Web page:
(June) Copyright © Reed Business Information, a division of Reed Elsevier Inc. All rights reserved.

Monday, June 04, 2007

We have two discussions set for Thursday, June 28 of this award winning mystery, and lots of copies on hand for borrowing. Please join us at 12:30 p.m. or 7:00 p.m. Books and sign up sheet are at the check out desk.
"Many years from now when your children ask what New York City was like just after 9/11, this will be the book you give them in response. It's an exquisite novel full of heart, soul, passion and intelligence, and it's the one this great New York author was born to write." --Lee Child

The secrets of a group of childhood friends unravel in this haunting thriller by Edgar Award winner S. J. Rozan. Set in New York in the unforgettable aftermath of September 11, Absent Friends brilliantly captures a time and place unlike any other, as it winds through the wounded streets of New York and Staten Island...and into a maze of old crimes, damaged lives, and heartbreaking revelations. The result is not only an electrifying mystery and a riveting piece of storytelling but an elegiac novel that powerfully explores a world changed forever on a clear September morning. In a novel that will catch you off guard at every turn, and one that is guaranteed to become a classic, S. J. Rozan masterfully ratchets up the tension one revelation at a time as she dares you to ponder the bonds of friendship, the meaning of truth, and the stuff of heroism.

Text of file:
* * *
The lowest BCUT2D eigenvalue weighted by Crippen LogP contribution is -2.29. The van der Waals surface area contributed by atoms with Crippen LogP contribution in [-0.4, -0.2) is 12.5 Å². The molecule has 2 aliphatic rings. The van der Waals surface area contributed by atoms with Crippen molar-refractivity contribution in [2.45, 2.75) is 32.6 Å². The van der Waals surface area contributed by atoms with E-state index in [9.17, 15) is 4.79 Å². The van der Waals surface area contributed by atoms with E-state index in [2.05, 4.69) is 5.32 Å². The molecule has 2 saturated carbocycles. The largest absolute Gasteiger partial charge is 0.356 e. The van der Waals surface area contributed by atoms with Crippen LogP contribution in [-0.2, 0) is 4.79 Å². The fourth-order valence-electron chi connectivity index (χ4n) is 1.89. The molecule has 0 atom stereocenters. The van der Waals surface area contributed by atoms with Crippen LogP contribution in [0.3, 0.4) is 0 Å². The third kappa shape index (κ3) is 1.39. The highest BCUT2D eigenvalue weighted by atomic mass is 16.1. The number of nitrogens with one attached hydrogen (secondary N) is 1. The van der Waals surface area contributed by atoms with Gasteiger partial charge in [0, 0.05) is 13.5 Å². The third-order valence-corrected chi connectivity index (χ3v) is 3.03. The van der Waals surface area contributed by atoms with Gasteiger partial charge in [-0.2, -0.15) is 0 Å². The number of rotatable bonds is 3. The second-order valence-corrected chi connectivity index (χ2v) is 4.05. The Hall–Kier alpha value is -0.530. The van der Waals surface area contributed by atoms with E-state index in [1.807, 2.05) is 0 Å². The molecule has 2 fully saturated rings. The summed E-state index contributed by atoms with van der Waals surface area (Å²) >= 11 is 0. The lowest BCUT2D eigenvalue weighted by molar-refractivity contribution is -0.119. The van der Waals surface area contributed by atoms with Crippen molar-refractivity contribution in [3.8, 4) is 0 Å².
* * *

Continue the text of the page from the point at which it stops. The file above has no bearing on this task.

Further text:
In the Age of Love by Michael Stein

"Set in 1980s New Orleans, Stein's fifth novel (after This Room Is Yours) is a tale of lost love found. Jonathan Parrish, an educational consultant in Third World battle zones, is invited to give a presentation at an education conference in the city. Perusing the conference program, he discovers the name of Lily Mayeux, with whom he had been involved in the 1970s. She, meanwhile, finds his name there as well. Having not seen each other in the 12 years since their relationship ended in hurt and misunderstanding after Jonathan failed to return from Nicaragua for the funeral of Lily's sister, neither knows what to expect from the other. They soon find the old feelings returning, despite misgivings about whether these feeling represent who they now are or who they once were. And Lily's being married and the mother of a child is no small complication. In this brief novel, Stein has written a sensitive and nuanced tale of two people struggling toward a future that each, in their own way, has always longed for. "